intrusion into private industries.
the wickedness of a powerful player in the corporate world is subject to be
challenged in a free market where subsidies and special privileges by
government are not given, and the red tape to go into business to challenge the
corporate giants is a minimal obstacle.
When given the chance to operate without government interference,
laissez-faire economics works wonderfully.
Rivals battle for position, driving down prices and driving up
  Eventually, large corporations
make a misstep, and their smaller rivals attack, and absorb the pieces like
vultures in the desert.
  Then, a new top
player rises to the top.
  The new top dog
remains a consumer favorite for a while, then becomes too big for its britches,
and the consumers once again vote with their dollars, and the next rival jumps
into place.
  It is not constitutional, or
within the realm of American principles, to allow the players to use government
to punish and break up their efficient competitors.
  The irony regarding the whole thing is that the
federal government claims it is protecting the American People from the greed
and power of monopolies, but in the place of the monopolies is the federal
government, the most powerful and unbending monopoly ever to exist.

1914 the Woodrow Wilson administration established the Federal Trade Commission
tasked with protecting the public from unfair business practices.
  As trusts became a thing of the past, corporations
emerged providing a method of limiting the liabilities of a company, and
consolidating power in a different name.
The first corporation established in this manner was U.S. Steel by J.P.
Morgan on March 2, 1901.
  The corporation
was formed by a merger of Andrew Carnegie’s “Carnegie Steel Company” with
Elbert H. Gary’s “Federal Steel Company” and William Henry “Judge” Moore’s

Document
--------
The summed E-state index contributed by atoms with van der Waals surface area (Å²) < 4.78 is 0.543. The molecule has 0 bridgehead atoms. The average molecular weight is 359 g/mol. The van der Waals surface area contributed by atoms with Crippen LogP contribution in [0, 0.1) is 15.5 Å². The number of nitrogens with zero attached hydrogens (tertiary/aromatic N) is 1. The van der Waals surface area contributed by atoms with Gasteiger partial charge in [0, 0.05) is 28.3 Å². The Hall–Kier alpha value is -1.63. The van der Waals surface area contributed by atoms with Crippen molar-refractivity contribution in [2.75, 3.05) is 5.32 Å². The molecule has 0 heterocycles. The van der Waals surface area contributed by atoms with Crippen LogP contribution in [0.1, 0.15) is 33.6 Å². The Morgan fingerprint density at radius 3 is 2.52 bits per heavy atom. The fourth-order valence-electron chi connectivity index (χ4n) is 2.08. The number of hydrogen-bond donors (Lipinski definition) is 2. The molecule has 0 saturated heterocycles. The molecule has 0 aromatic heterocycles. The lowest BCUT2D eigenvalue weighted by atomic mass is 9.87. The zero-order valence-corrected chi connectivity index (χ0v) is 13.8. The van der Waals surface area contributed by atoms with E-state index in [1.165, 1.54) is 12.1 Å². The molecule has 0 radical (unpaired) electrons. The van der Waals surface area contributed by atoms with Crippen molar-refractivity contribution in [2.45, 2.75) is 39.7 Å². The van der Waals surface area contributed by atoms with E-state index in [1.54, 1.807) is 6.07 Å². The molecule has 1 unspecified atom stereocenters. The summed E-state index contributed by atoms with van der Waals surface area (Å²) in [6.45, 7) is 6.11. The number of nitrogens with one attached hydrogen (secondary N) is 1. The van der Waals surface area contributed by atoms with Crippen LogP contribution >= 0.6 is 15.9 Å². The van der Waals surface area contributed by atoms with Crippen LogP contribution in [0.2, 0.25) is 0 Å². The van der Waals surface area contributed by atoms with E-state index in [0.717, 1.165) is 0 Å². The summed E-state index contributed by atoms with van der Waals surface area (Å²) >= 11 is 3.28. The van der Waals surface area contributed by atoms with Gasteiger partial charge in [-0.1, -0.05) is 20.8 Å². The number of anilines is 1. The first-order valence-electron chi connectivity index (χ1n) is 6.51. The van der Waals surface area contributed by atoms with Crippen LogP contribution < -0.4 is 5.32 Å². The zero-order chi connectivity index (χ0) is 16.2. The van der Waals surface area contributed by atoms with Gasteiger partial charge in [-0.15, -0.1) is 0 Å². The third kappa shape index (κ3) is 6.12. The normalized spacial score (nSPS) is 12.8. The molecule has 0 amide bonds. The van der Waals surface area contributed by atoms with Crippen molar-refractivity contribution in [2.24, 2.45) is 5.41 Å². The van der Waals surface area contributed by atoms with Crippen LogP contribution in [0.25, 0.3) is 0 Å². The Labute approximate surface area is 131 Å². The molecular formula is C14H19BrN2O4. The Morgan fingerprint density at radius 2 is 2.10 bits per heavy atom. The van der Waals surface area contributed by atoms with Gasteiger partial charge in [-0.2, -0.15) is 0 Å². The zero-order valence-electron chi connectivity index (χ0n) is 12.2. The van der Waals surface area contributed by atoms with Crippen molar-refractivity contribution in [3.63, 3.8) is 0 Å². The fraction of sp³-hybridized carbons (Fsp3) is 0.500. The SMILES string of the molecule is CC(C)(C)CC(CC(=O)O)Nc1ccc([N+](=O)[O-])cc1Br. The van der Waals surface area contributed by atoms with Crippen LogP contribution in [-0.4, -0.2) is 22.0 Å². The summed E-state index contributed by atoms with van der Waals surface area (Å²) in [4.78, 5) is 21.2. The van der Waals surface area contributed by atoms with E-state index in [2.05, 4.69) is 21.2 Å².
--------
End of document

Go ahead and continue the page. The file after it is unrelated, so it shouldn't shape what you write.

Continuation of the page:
“National Steel Company.”

Delano Roosevelt commented, “A nation must believe in three things.
  It must believe in the past.  It must believe in the future.  It must, above all, believe in the capacity
of its own people so to learn from the past that they can gain in judgment in
creating their own future.”

triumph of American industry led to the United States becoming the world’s
leading economic power.
  During the late
nineteenth century entrepreneurs were encouraged by the fact that government
remained limited, and remained largely out of the way.
  When slavery was abolished, so was the income
  There was no direct tax against
wages from 1872 (the year Lincoln’s income tax was determined to be
unconstitutional) to 1913 (the year the Sixteenth Amendment was ratified, which
began the process of reinstituting a direct income tax against Americans).
  Federal spending was between three and four
percent of the Gross Domestic Product (GDP).
Federal budgets enjoyed surpluses every year.  And industry innovated and grew in a manner
never seen before in history.
  When the
federal government embraced liberty by staying out of domestic affairs and
internal economic issues it created more freedom and a stable marketplace which
entrepreneurs excelled in.
  During the “Gilded
Age” politicians had learned from their mistakes.
  Federal subsidies for steamships and
railroads dismally failed.
realized the freer the market, the better the economic development.
  The rise of business titans like Rockefeller,
Carnegie, Charles Schwab, and Vanderbilt validated the concepts of limited
government and
Historically, it is easy to see that American economic progress is
hampered when the government intervenes with tariffs, high taxes, anti-trust
prosecution, and over-regulation.
  While political
entrepreneurs may succeed for a season through federal aid and mercantilist
legislation, market entrepreneurs who avoid subsidies and create better
products at lower prices are the true engine that fires up America’s economic
  Not all entrepreneurs are “Robber
Barons,” even if they are successful and grow to a very large size.
  Large corporations are not the problem.  Large corporations who collude with other
powerful corporate entities, or collude with government (or both) are the
  Even then, the way to end the
cycle of evil among corporate giants is not to use government intrusion to save
us from greedy businessmen, the solution is found in the pockets of consumers,
and how they decide to spend their money in the marketplace.

we continue to allow the federal government to insert its regulatory control
mechanisms into the free market, and control the means of production and the
movement of products and services in the name of saving the consumers from
predatory wealthy corporate giants, at what point does our American System
become no different than that of a fascist or communist regime which maintains
total control over domestic markets and industries through governmental ownership
or heavy regulatory imprisonment?